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Midwest Real Food Summit 2011

Last weekend five members from the environmental studies department at the College attended the Midwest Real Food Summit at Northwestern University in Chicago. I will admit now that I was one of the five. Crammed tight in an Altima, we made our way to the windy city with one thing on our mind: real food.

After 7 hours of driving we reached Chicago, despite our many doubts. Upon entering the conference room we were greeted by a slew of foodies, farmers and friends of farmers all extremely excited for the upcoming weekend. Although their ecstatic enthusiasm was slightly disconcerting, we had high hopes for the weekend.

Early the next morning we each set off on field trips throughout the Chicago city area, ranging from presentation on the new sustainability project at the Chicago Aquarium to the reintroduction of Aztec planting methods the fields trips looked promising. I chose to tour an urban gardening school called Windy City Harvest located on the west side of Chicago in a poor Hispanic community. After taking a course in Agroecology at the College, it was interesting to see many of the techniques we both learned and personally worked with in the CowPatch implemented. The school really promoted the process of seed starting. This is done by mixing soil with high organic matter (dark soil) with water and molding it into perfect squares using a press. The squares were then slightly dried and seeds with planted within them. This method proves efficient for rapid seedling growth and can be started in the late winter, to prepare to transportation to soil plots in the early spring.

Windy City Harvest offers a 9 month long course on Agroecology to roughly ten students a year. Many of the applicants come from an urban setting and are interesting in furthering small urban farms.† Windy City Harvest is also very active in the community, especially with the local youth groups, offering many paid garden positions to local high school students. Check out their website by clicking here.

That afternoon I attended a lecture on Farm to School given by the founder of the US program, Anupama Joshi. Farm to School is a program I recently found out about myself after attending the GEN Food Summit held two weeks ago at the College. One of the speakers at the GEN Food Summit, Chuck Dilbone, was involved in Farm to School at a local high school in Granville, Ohio. The Farm to School program aims to better the nutrition and food options by connecting with the local farmers at school cafeterias across the United States. Many parents in the US are unaware of the health problems existing in their children’s school cafeterias. Many of these cafeterias do not even contain ovens, let alone ingredients to cook. Instead the food comes pre-packaged (which has high sodium content) and is warmed up using conventional microwaves.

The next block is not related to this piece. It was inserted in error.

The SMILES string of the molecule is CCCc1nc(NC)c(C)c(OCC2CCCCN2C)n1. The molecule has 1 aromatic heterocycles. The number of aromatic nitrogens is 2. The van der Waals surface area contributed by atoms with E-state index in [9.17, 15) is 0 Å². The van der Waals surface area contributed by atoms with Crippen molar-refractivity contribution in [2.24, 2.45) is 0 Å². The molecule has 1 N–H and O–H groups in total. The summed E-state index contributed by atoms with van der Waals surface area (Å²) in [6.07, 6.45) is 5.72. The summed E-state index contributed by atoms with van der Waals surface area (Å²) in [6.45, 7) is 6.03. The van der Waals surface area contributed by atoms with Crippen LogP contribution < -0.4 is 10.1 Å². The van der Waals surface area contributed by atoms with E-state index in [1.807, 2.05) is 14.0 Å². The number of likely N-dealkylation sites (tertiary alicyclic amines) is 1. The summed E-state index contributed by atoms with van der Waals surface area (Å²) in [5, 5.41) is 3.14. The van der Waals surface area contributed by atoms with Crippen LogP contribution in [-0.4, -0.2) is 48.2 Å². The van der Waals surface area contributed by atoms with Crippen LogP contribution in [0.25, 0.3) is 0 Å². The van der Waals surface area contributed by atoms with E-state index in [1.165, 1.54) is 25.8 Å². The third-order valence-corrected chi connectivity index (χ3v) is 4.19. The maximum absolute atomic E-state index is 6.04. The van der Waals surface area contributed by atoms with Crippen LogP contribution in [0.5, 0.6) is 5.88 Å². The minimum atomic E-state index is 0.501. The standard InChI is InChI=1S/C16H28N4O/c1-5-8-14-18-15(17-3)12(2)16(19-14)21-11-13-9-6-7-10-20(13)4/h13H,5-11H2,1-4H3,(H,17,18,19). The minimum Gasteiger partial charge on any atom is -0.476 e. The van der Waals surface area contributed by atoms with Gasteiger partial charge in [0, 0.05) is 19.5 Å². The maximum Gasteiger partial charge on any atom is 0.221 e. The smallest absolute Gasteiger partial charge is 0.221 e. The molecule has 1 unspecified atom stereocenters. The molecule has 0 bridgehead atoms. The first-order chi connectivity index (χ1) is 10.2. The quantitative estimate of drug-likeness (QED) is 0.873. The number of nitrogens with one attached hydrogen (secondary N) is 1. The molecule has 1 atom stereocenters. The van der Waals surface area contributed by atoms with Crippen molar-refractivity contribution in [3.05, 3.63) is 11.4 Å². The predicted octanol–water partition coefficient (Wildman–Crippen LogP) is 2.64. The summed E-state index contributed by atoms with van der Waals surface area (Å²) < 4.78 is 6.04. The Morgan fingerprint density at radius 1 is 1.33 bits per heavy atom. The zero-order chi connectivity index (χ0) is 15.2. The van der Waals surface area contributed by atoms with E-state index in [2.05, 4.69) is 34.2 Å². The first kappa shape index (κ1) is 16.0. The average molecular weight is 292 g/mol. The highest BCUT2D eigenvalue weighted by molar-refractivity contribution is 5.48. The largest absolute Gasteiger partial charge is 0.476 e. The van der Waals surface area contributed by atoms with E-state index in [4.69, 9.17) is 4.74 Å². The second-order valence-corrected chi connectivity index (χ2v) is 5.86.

Fed up with this system and worried about her son, Joshi set out to revolutionize the school lunch system by reaching out to local farmers and to the community. In order for the revolution to occur, we must break free from the middleman or more commonly known as the school lunch provider. Schools need to receive their food straight from the farm, hence the Farm to School. The entire time she was speaking I thought back to Dilbone and his struggle to revolutionize his school’s cafeteria.

Dibone completely modernized the cafeteria by removing the microwaves and replacing them with a legitimate chef and an oven. He then began to build healthier menus, complete with a vegetable bar and sandwich line where students have local smoked turkey as an option. While not all of the ingredients come straight from the farm, many ingredients such as the potatoes, beef and other vegetables do make from the field to the cafeteria. Dilbone is also focusing on teaching his public school students about the origins of their lunch, in hopes of fostering a closer relationship with the surrounding environment, since many have no clue where food comes from other than the grocery store. Check out the Farm to School program here

If enough people get excited about eating safe, sustainable and delicious food we could have a food revolution on our hands. Our nation desperately needs to change its food system and the only way to start is to reconnect the people to the land. It’s no longer all about going organic; we need to go local. I think we will see our health improve as will the local economy. Farmers are becoming a dying breed and if we don’t act now we will have no options except large-scale conventional farms. Support your local farmers today and see with your own eyes where your food is coming from.

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4 Responses to “Midwest Real Food Summit 2011”

  1. bri says:

    I firmly agree with the accusations that you have addressed. Great job! Keep up the superb work. I also enjoyed the clear and vivid pictures. They really captured every aspect of nature and society.

  2. sam says:

    nice article good job kyle

  3. Cary Fado says:

    Nice article! As one of the five Wooster students on the trip, I’d say it captures the experience well.

  4. Shirley Miller says:

    What an informative article by Kyle. I live in West Virginia and our state has started introducing their new re-vised food programs in the schools; eliminating the pizza, sodas,less meat and more fresh vegetables. And yes I agree with Kyle that we simply have to support our farms in this country as they are slowly dwindling away. We need more young people like Kyle and his fellow students to get the message out on how important good nutrition is to good health. Kudo’s to Wooster College!

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